Recognizing masked threat: Fear betrays, but disgust you can trust
2008 (English)In: Emotion, ISSN 1528-3542, Vol. 8, no 6, 810-819 p.Article in journal (Refereed) Published
If emotions guide consciousness, people may recognize degraded objects in center view more accurately if they either fear the objects or are disgusted by them. Therefore, we studied whether recognition of spiders and snakes correlates with individual differences in spider fear, snake fear, and disgust sensitivity. Female students performed a recognition task with pictures of spiders, snakes, flowers, and mushrooms as well as blanks. Pictures were backward masked to reduce picture visibility. Signal detection analyses showed that recognition of spiders and snakes was correlated with disgust sensitivity but not with fear of spiders or snakes. Further, spider fear correlated with the tendency to misinterpret blanks as threatening (response bias). These findings suggest that effects on recognition and response biases to emotional pictures vary for different emotions and emotional traits. Whereas fear may induce response biases, disgust may facilitate recognition.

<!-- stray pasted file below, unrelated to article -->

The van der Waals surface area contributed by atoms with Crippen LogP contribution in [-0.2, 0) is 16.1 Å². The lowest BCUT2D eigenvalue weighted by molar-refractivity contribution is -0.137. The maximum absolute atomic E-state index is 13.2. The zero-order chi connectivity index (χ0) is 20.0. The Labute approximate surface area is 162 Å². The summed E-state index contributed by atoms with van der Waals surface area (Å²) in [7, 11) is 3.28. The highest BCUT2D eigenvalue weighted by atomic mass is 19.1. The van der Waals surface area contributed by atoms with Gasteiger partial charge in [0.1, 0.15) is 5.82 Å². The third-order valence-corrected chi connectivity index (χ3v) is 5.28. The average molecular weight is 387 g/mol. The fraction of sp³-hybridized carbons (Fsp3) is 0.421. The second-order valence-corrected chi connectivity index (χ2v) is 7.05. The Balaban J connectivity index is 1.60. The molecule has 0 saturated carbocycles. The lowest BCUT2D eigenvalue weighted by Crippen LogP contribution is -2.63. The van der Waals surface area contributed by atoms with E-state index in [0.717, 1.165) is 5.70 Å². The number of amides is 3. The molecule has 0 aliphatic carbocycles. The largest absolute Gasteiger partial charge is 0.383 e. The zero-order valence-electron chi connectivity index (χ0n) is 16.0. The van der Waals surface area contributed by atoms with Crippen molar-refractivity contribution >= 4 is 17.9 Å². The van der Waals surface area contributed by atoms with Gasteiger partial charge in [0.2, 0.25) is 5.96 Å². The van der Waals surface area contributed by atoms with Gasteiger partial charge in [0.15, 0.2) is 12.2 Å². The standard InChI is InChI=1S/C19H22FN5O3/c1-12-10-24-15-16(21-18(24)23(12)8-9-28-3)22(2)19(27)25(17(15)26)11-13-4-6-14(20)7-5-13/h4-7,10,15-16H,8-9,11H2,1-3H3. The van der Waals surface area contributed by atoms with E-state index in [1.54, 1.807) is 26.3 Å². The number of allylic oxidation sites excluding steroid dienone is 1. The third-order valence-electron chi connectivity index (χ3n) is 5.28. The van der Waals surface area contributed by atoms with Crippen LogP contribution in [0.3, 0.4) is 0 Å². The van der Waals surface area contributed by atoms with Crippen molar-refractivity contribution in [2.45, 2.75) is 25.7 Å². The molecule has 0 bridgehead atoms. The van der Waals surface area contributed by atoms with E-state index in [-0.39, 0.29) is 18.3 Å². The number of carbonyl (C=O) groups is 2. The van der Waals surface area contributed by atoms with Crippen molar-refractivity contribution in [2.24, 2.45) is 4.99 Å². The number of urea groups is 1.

Place, publisher, year, edition, pages
2008. Vol. 8, no 6, 810-819 p.
fear, recognition, masking, disgust sensitivity, signal detection
IdentifiersURN: urn:nbn:se:su:diva-17333DOI: doi:10.1037/a0013731ISI: 000261678100008OAI: oai:DiVA.org:su-17333DiVA: diva2:183854
This work was supported by the Swedish Research Council.2009-01-132009-01-132010-03-17Bibliographically approved